### arujbansal's blog

By arujbansal, 4 weeks ago,

Hey guys, I made a video on the Convex Hull Trick (a great dynamic programming optimization). I explain the general idea behind it and how we can implement it/the idea behind using it when:
1. Our slopes are monotonic and our query values are monotonic
2. Our slopes are monotonic

I basically explain it through the last problem of the atcoder dp contest (links to everything are available in the video description) so this video also serves as an editorial for Frog 3.
I do recommend that you first read the description as this video does have prerequisites.

Here is the video: Convex Hull Trick Video

You can read more about CHT here: CP-Algorithms Convex Hull Trick and Li Chao Trees

I don't go into dynamic CHT or Li Chao Trees but you can check the video description for a tutorial on Li Chao Trees by radoslav11 which is a great tutorial. I was easily able to learn how Li Chao Trees work from it.

• +104

By arujbansal, history, 5 weeks ago,

Hey guys!

I've started a YouTube channel called "Algorithms Conquered". I uploaded a video on segment trees to see how it goes. I am thinking of uploading videos on problems on segment trees and different ways in which we can use segment trees and well as educational dynamic programming problems (not classic problems but problems which will improve your understanding of dp in general).

I'd appreciate if you can check it out :)

Algorithms Conquered

Also, if you have any video ideas or want to learn something do let me know in the comments!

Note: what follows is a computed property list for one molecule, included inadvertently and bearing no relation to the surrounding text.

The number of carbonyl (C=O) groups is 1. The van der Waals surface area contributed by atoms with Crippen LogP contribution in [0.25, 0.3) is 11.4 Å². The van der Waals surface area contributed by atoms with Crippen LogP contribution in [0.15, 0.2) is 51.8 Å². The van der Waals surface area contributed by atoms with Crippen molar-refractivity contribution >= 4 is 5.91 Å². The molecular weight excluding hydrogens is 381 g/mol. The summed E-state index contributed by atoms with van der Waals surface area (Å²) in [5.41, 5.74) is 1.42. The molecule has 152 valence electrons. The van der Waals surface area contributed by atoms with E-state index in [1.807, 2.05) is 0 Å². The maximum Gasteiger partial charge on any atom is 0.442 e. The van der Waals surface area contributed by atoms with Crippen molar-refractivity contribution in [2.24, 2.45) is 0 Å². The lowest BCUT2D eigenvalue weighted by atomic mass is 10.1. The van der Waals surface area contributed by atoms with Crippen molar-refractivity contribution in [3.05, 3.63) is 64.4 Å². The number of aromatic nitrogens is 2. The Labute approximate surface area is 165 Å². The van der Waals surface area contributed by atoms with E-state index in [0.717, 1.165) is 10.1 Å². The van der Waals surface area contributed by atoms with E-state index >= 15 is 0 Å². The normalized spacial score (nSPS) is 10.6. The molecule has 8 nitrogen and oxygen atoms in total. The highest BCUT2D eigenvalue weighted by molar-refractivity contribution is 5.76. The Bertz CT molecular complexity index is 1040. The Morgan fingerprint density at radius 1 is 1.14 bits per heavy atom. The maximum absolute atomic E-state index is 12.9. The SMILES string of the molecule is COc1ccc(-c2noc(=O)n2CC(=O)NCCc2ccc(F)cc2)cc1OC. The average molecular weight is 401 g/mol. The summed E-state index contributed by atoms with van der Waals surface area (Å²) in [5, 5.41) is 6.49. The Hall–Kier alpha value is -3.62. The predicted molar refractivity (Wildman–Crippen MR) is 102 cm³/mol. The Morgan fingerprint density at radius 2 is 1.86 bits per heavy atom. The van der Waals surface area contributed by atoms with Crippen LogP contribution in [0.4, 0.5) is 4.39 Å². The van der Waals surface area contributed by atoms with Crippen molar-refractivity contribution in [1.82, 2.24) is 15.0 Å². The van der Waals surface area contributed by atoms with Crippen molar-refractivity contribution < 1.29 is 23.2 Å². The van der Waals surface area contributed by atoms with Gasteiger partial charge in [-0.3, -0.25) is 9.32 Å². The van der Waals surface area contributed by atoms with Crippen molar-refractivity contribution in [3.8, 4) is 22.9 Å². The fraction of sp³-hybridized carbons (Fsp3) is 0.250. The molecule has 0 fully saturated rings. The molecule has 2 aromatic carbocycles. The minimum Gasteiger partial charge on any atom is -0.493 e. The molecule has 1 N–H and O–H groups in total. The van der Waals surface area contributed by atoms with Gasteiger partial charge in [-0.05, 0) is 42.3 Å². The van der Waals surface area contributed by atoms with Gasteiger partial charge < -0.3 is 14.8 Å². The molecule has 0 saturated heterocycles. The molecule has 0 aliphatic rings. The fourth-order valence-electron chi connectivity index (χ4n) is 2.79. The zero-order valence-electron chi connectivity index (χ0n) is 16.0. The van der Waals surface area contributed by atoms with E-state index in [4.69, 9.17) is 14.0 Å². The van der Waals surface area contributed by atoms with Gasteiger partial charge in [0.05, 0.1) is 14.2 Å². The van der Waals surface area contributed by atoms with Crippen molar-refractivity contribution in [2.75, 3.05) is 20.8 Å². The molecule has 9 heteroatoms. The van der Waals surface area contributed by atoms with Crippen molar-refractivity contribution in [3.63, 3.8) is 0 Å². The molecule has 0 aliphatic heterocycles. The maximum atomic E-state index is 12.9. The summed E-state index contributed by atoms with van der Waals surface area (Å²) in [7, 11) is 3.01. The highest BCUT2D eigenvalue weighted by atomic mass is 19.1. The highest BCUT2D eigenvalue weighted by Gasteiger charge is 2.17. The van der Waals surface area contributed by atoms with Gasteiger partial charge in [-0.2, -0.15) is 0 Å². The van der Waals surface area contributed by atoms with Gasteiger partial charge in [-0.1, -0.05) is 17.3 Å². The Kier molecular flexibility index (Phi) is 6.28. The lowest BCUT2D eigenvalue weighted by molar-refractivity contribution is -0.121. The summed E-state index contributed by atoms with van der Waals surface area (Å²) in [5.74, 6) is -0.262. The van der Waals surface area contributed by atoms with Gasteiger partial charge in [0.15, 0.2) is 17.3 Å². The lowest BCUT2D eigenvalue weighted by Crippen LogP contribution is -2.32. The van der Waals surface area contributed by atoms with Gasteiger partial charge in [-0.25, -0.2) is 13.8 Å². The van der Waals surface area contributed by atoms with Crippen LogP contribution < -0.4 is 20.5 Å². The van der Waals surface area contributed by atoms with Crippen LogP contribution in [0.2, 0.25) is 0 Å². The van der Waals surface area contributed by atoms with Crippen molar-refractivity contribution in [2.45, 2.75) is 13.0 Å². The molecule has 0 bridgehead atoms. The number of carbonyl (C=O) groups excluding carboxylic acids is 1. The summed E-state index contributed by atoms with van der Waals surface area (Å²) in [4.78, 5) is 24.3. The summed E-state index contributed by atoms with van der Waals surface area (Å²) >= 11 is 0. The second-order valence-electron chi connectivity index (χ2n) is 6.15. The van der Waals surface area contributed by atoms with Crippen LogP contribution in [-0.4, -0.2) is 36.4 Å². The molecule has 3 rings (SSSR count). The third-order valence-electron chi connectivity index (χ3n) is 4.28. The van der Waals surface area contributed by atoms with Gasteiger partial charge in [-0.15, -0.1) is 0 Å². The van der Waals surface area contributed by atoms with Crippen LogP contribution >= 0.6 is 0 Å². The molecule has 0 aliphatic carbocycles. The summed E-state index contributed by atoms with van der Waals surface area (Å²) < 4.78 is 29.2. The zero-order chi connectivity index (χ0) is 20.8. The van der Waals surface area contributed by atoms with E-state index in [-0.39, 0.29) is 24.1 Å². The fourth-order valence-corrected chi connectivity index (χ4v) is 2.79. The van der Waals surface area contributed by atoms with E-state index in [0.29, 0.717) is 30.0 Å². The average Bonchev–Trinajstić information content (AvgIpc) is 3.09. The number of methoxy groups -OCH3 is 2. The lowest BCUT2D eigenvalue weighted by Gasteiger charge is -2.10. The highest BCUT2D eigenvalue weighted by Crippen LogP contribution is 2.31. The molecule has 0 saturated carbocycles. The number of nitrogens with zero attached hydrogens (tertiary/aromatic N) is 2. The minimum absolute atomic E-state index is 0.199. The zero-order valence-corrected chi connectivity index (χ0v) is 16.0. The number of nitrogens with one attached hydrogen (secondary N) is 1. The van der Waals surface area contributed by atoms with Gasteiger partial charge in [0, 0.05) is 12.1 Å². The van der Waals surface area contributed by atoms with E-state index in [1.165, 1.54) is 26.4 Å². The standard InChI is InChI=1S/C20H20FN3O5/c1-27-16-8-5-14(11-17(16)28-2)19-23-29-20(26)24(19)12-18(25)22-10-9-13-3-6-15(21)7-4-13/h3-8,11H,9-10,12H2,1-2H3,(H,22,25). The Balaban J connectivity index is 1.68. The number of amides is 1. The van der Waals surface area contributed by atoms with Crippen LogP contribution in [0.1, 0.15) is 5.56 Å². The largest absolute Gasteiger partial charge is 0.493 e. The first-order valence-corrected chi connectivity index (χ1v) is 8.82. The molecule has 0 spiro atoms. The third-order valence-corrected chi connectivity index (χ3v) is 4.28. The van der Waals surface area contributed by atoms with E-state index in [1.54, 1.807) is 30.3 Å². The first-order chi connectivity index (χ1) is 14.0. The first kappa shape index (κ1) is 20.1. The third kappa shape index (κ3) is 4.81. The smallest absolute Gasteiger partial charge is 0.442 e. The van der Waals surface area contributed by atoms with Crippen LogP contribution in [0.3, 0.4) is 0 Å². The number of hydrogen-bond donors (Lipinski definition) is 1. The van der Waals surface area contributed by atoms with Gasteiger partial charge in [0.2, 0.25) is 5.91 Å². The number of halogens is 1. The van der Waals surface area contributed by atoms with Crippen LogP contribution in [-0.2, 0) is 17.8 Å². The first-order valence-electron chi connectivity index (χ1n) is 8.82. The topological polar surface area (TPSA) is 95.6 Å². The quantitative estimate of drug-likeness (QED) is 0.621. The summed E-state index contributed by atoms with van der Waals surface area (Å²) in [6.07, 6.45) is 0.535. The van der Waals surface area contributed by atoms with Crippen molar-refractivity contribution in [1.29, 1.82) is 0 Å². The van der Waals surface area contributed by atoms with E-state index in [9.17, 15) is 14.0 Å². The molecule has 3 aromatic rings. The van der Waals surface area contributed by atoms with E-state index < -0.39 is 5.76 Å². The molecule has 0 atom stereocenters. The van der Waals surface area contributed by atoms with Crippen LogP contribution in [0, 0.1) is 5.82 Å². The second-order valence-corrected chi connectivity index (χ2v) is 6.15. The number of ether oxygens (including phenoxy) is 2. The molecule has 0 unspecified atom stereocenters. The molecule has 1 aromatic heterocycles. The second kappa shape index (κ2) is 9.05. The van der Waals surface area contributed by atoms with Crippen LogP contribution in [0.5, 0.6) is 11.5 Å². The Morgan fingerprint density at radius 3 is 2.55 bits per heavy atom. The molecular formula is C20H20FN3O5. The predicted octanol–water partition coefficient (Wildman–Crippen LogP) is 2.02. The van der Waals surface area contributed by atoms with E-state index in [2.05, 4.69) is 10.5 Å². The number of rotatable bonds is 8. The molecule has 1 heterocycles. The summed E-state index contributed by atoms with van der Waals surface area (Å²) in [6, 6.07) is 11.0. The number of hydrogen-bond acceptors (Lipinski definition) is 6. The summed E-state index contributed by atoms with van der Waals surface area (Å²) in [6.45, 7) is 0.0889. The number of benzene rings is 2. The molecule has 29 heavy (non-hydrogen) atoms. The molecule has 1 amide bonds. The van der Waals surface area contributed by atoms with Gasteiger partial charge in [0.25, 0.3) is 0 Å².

• +72

By arujbansal, 5 months ago,

The generalised use case for a difference array is this:
You are given Q ranges in the form (L, R) and for each point you have to find how many ranges overlap at that point.

In this problem, we are given an array and M operations in the form (L, R, Value) and for each operation, we have to add Value to each point in the range L, R of the given array. After this, we are given K queries in the form of (x, y) and for each point in the range (x, y), we have to perform operations x1, x2 ... y.

Before we get started, if you are not familiar with prefix sums, I would suggest you read up on it here:
GFG Prefix Sums

Difference Arrays are basically used to perform multiple range update queries where we only need to find the answer after performing all the queries. They allow us to do so in O(n).
Note: Performing a single update query is O(1). It is only when we need to print our final answer, we use prefix sums which take O(n).

Let's say I have the following array of 5 integers called elements (1 based indexing):
1 1 1 1 1

l is the left boundary of our range query and r is the right boundary of our query.
My queries are as follows (in the format l, r, and update value):
1 3 2
4 5 3
1 4 1
1 5 -1

Let's assume that our constraints are pretty large and we need a very efficient solution to this problem.
Instead of iterating over the range and adding the value to each element in our array, we will create a new array (the difference array) called diff initially filled with zeroes. It will be of size 1 + the size of our initial array.
Now, instead of iterating over each element of our array and adding the values, we can simply add the value to index l of our difference array and subtract it from the index r+1 of our difference array. We need a difference array of size n+1 because we subtract the update value from r+1. Here, the right bound of the query + 1 can also the number present at position n+1.